Crises are not completely bad. They make people and entire societies wiser, because by their consequences they are forced to learn faster than they would have been if the situation were normal. Crises are gates that accelerate our social maturation as we go through them. In every such passing we get scratches, sometimes smaller and sometimes bigger, but we always come out better and more prepared than we used to be.
Prior to December 2019, the world had vast knowledge of infectious diseases, gaining it through historical experience, learning, and going through hundreds of epidemics that claimed millions of lives. Yet not enough knowledge for a new infection that has stopped the entire planet in two months, for the first time since its inception. That big and clever world became smaller than the smallest living thing, the invisible killer we knew something about, but not enough to counter it.
Fear of the unknown is a basic human feeling, difficult to overcome and resist. It can only be fought with knowledge, and it is never final. The little Corona reminded us of this brutally. Knowledge is undoubtedly what drives us through crises so that we get out of them with as little harm as possible, but we are also led by people who have the capacity to manage not only the known, but especially to deal with the unknown. These people are leaders. One of the leading people at Google and AOL spoke about them, saying that “managers manage the known and the leaders unknown”.
What does managing the unknown look like today, in the age of the Corona, when the stake is human lives?
China, in which the coronavirus has invaded the human species, has done much to keep the unknown unknown. Suppressed doctors’ efforts to inform the world of the threat, did so reflexively, protecting its authoritarian system from bad news infection. In doing so, it endangered the entire world, which received too late the alarm that lives were in danger. China’s silence was backed by a chaotic World Health Organization reaction that ignored the timely warning from Taiwan (because Taiwan, for Christ’s sake, is not a UN member) that the virus was transmitted from person to person, and on January 12 it declared that people were safe from the virus, which was then the official, but also incorrect, interpretation of Beijing. Mistakes were made, proportionally lacking in leaders’ ability to deal with the unknown. Frozen by the apocalyptic news from Italy, the European Union was disappearing under the rise of national ramparts to defend against infection. From one another, EU member states stole loads of masks, gloves and respirators, trampling on the dark airport warehouses the famous European solidarity, its fundamental value on which the EU emerged as the most successful peace project in human history.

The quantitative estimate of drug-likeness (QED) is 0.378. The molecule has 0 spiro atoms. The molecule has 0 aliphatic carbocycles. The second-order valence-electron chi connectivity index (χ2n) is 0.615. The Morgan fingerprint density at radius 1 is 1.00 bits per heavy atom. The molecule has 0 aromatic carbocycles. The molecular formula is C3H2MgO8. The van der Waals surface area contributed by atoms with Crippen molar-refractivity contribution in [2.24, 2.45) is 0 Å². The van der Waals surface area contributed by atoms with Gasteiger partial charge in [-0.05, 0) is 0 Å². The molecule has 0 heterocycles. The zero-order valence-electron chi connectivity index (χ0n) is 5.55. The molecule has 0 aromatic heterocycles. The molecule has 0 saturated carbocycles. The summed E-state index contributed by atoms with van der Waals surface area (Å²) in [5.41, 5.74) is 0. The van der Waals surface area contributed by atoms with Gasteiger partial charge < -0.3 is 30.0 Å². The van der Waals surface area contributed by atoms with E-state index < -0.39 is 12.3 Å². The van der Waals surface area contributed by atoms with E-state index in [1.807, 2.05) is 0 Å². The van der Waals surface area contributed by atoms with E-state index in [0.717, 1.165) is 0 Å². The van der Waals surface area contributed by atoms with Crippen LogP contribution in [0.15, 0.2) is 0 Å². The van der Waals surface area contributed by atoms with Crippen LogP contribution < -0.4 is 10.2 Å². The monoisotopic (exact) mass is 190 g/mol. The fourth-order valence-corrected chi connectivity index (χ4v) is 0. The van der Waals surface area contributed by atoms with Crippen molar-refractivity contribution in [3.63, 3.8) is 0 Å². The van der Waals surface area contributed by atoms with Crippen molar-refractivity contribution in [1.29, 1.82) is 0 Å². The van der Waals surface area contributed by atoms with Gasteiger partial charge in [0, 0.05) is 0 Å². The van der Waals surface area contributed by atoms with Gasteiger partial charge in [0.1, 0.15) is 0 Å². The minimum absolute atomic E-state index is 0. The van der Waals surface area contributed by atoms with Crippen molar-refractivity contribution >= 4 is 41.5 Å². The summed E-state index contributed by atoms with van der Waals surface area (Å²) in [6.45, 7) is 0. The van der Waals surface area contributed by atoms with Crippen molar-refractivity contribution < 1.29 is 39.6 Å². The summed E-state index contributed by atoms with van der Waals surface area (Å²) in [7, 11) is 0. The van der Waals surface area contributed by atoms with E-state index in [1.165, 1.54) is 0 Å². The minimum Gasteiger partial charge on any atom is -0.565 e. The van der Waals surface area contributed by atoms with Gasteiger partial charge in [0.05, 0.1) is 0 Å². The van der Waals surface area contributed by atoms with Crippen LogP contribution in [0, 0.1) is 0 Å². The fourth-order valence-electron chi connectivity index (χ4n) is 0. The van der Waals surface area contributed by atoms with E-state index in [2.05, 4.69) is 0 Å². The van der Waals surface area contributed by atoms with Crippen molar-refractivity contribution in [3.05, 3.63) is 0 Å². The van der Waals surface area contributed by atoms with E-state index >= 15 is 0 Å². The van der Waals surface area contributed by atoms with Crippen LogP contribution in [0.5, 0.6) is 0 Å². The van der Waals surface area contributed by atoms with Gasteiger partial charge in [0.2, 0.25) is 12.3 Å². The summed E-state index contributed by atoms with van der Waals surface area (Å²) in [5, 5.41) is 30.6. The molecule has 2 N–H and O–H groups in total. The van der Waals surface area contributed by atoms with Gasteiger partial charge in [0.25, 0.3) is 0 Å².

Donald Trump made fun of the virus until it flooded, like a tsunami, the coast of his great land, and began killing thousands, turning New York into a concrete desert, full of field hospitals and collective cemeteries. Britain first decided to give in to the virus, to use herd immunity strategy and wait for the virus. Until projections from Oxford and Imperial College showed that the outcome would be catastrophic, so Boris Johnson government promptly build a dam, joining the rest of the barricaded world.
From the first moment, Serbia started sharply, closed almost hermetically to the outside, and no less loosely to the inside. “One of the most rigorous measures in all of Europe,” the Associated Press wrote about Serbia in mid-March on the occasion of the state of emergency. At that moment, it sounded like criticism, but Serbian imprisonment before the Corona was becoming European practice day by day. Those who missed days and weeks defending their freedom of movement or lifestyle, as the highest values, soon began to count hundreds, even thousands, of the dead.